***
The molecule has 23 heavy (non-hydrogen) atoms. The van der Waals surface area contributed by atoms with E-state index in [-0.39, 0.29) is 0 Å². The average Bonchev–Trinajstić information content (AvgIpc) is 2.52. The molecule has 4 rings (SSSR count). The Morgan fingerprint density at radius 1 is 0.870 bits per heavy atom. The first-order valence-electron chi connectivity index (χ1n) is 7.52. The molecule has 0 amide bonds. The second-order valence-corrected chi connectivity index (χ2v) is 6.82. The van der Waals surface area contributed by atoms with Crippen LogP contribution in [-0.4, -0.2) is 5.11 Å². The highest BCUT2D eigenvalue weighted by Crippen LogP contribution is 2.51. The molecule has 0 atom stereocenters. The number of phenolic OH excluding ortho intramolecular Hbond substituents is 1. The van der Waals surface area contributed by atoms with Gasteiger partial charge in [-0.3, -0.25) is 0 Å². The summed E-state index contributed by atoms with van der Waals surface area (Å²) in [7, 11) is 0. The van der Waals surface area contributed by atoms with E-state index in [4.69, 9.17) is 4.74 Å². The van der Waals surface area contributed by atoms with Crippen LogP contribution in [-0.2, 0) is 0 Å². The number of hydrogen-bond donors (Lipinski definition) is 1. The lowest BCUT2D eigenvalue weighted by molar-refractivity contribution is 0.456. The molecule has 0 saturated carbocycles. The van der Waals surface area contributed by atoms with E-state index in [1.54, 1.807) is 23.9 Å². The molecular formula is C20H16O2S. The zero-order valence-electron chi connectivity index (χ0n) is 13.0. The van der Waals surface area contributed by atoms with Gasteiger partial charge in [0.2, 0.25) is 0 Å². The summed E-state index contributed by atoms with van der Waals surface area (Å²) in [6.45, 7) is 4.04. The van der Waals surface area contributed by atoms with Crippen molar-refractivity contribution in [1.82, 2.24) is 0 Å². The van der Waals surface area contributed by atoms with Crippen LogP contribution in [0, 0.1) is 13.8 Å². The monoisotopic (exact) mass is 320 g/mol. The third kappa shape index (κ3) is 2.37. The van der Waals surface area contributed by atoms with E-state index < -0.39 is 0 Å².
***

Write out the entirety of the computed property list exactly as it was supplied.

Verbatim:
The molecule has 23 heavy (non-hydrogen) atoms. The van der Waals surface area contributed by atoms with E-state index in [-0.39, 0.29) is 0 Å². The average Bonchev–Trinajstić information content (AvgIpc) is 2.52. The molecule has 4 rings (SSSR count). The Morgan fingerprint density at radius 1 is 0.870 bits per heavy atom. The first-order valence-electron chi connectivity index (χ1n) is 7.52. The molecule has 0 amide bonds. The second-order valence-corrected chi connectivity index (χ2v) is 6.82. The van der Waals surface area contributed by atoms with Crippen LogP contribution in [-0.4, -0.2) is 5.11 Å². The highest BCUT2D eigenvalue weighted by Crippen LogP contribution is 2.51. The molecule has 0 atom stereocenters. The number of phenolic OH excluding ortho intramolecular Hbond substituents is 1. The van der Waals surface area contributed by atoms with Gasteiger partial charge in [-0.3, -0.25) is 0 Å². The summed E-state index contributed by atoms with van der Waals surface area (Å²) in [7, 11) is 0. The van der Waals surface area contributed by atoms with E-state index in [4.69, 9.17) is 4.74 Å². The van der Waals surface area contributed by atoms with Crippen LogP contribution in [-0.2, 0) is 0 Å². The number of hydrogen-bond donors (Lipinski definition) is 1. The lowest BCUT2D eigenvalue weighted by molar-refractivity contribution is 0.456. The molecule has 0 saturated carbocycles. The van der Waals surface area contributed by atoms with E-state index in [1.54, 1.807) is 23.9 Å². The molecular formula is C20H16O2S. The zero-order valence-electron chi connectivity index (χ0n) is 13.0. The van der Waals surface area contributed by atoms with Gasteiger partial charge in [0.2, 0.25) is 0 Å². The summed E-state index contributed by atoms with van der Waals surface area (Å²) in [6.45, 7) is 4.04. The van der Waals surface area contributed by atoms with Crippen molar-refractivity contribution in [1.82, 2.24) is 0 Å². The van der Waals surface area contributed by atoms with Crippen LogP contribution in [0, 0.1) is 13.8 Å². The monoisotopic (exact) mass is 320 g/mol. The third kappa shape index (κ3) is 2.37. The van der Waals surface area contributed by atoms with E-state index < -0.39 is 0 Å².